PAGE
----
The Singapore (Cambodia) International Academy – SCIA is building a sustainable and environmental awareness model around their curriculum that teaches their students to care for the planet. For more information about SCIA’s Sustainability education, submit your questions here

One of SCIA student projects: a bio water filter using banana peel, sand and activated carbon at the Cambodia STEM Festival 2018

As a next-generation smart school, learning at SCIA is deeply rooted in creating new experiences that are rich and meaningful for their students. By integrating sustainability and environmental awareness, students learn to build a ­healthy future for their communities and the planet and in turn, to take responsibility for their actions.

At SCIA, lessons about sustainability is weaved seamlessly into Teaching & Learning.  Teachers skilfully create situations where students are prompted to reflect upon their own experiences and worldview, in the process sharpening their critical thinking skills towards saving the environment.

At SCIA High School, the lessons cover a range of topics such as distinguishing between renewable and non-renewable energy sources, positive and negative effects of humans on the environment, habitat destruction, plastics and microplastics, and conservation zones set up by different nations around the world. The students embark on creative projects such as learning about water purification process and creating their own water filter. One such project was exhibited in the Cambodia STEM festival last year in November 2018.

The lesson modules follow a steady progression, in tandem with the curriculum of related subjects like Science and Geography. For instance, the seventh graders learn to recognise how organisms are adapted to their environment. By the end of ninth grade, the students are tasked to search for data independently, on real world environmental issues such as mining, urbanisation, deforestation, as well as the harmful impacts of plastic.

SCIA Primary and High School students working together to create an ecobrick, a reusable building block

Sustainability education is future-oriented, and at the same time, imparts important skills and values to the students. They are challenged to think about creating a more ecologically just world, to link up knowledge across multiple subjects, to practise inquiry-based learning and to take informed actions. SCIA’s method of educating students stresses on how their current actions have consequences in their future. If we have learned anything from the past and the present, it is the need to preserve the planet and the smallest activities such as conserving electricity and water can lead to bigger changes. As the students grow older, these lessons become part of their behavioural instincts and thus, contribute to the bigger picture of caring for the world they live in. As facilitators in education, SCIA teachers are committed to their role of guiding  the children to understand the importance of an interconnected world, a oneness with the planet and the people in it, because realising this value now will turn them into conscious adults.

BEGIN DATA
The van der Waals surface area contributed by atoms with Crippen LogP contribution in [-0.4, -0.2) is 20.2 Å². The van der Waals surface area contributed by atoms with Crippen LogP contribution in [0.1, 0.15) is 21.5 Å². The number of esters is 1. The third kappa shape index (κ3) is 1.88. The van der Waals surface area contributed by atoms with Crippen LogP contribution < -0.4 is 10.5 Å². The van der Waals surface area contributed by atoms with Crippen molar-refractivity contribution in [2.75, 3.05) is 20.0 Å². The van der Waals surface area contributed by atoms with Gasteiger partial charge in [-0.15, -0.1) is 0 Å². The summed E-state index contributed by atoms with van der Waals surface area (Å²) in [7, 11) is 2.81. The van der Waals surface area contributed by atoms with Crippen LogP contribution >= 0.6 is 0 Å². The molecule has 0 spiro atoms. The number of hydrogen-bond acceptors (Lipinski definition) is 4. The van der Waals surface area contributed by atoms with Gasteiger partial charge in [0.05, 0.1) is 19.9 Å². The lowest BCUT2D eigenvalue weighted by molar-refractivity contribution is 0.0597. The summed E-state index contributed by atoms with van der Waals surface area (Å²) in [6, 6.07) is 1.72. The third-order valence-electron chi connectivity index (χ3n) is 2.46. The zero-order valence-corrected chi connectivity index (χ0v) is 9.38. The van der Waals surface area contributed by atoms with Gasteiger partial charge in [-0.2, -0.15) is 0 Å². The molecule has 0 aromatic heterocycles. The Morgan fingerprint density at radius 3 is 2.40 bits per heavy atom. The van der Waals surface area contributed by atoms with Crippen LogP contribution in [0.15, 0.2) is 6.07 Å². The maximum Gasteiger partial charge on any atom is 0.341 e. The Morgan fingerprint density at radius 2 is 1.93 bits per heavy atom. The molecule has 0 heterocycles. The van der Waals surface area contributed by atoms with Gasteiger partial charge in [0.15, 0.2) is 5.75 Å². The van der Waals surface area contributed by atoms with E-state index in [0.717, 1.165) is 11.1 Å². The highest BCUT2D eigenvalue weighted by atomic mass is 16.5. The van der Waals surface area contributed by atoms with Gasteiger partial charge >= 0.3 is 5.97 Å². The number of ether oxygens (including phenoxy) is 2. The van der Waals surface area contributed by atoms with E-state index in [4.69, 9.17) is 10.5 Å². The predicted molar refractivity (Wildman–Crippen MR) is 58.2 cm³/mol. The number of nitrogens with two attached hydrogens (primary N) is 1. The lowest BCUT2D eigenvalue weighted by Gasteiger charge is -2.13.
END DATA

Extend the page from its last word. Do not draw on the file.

A visitor penned his well wishes at last year’s SCIA Earth Day event

This year, SCIA celebrates Earth Day with a series of activities for parents and students to gain more awareness and in their own ways, contribute towards a more sustainable environment.

The activities at SCIA Earth Day 2019 include using household items such as bottle caps and used plastic bottles to create works of art and life hacks for home improvement. The projects planned for the day are well-adapted for all age groups. While building a homemade bio-water filter will be more suited for the older students, the recycled paper crafts and paper seed project might pique the interest of the younger children. The seed paper project is particularly interesting and could, in fact, be utilised to easily start a garden. Seed paper is literally paper with seeds embedded into it. When this paper is placed on top of soil and watered, it will germinate and begin sprouting seedlings. Eventually, the paper will decompose, leaving the seedlings to grow into mature plants. A few years ago, a “green newspaper” was invented by Mainichi Shimbunsha, a famous Japanese daily newspaper. It is a 100% sustainable newspaper that follows the same methods of the seed paper. Through all fun and games, a lot of good can come through such endeavours.

SCIA will also showcase the students’ eco brick project. Eco bricks are useable building blocks created by packing clean and dry used plastic into plastic bottles to a set density. Eco bricking a good way to make use of unrecyclable plastic that already exists in our homes and workplaces. These eco bricks can be used to replace ceramic and concrete bricks, and have been used in building homes and pathways in some countries, including Cambodia and Indonesia.

While these activities comprise fun and creative projects, the ultimate goal is to turn the event into a day of practical learning and plant the seeds of environmental awareness in all the participants.

SCIA is optimistic that by planting the seeds today, enormous benefits can be reaped in the future to create a better world for all.

Members of the public are welcome to join the SCIA Earth Day 2019, which will be held on 28 April, Sunday 9AM to 2PM at Eden Garden. Register for SCIA Earth Day event here.

A child posing in front of a giant tiger at last year’s SCIA Earth Day event. The tiger was created by Plastic Commune, from thousands of used plastic bottles.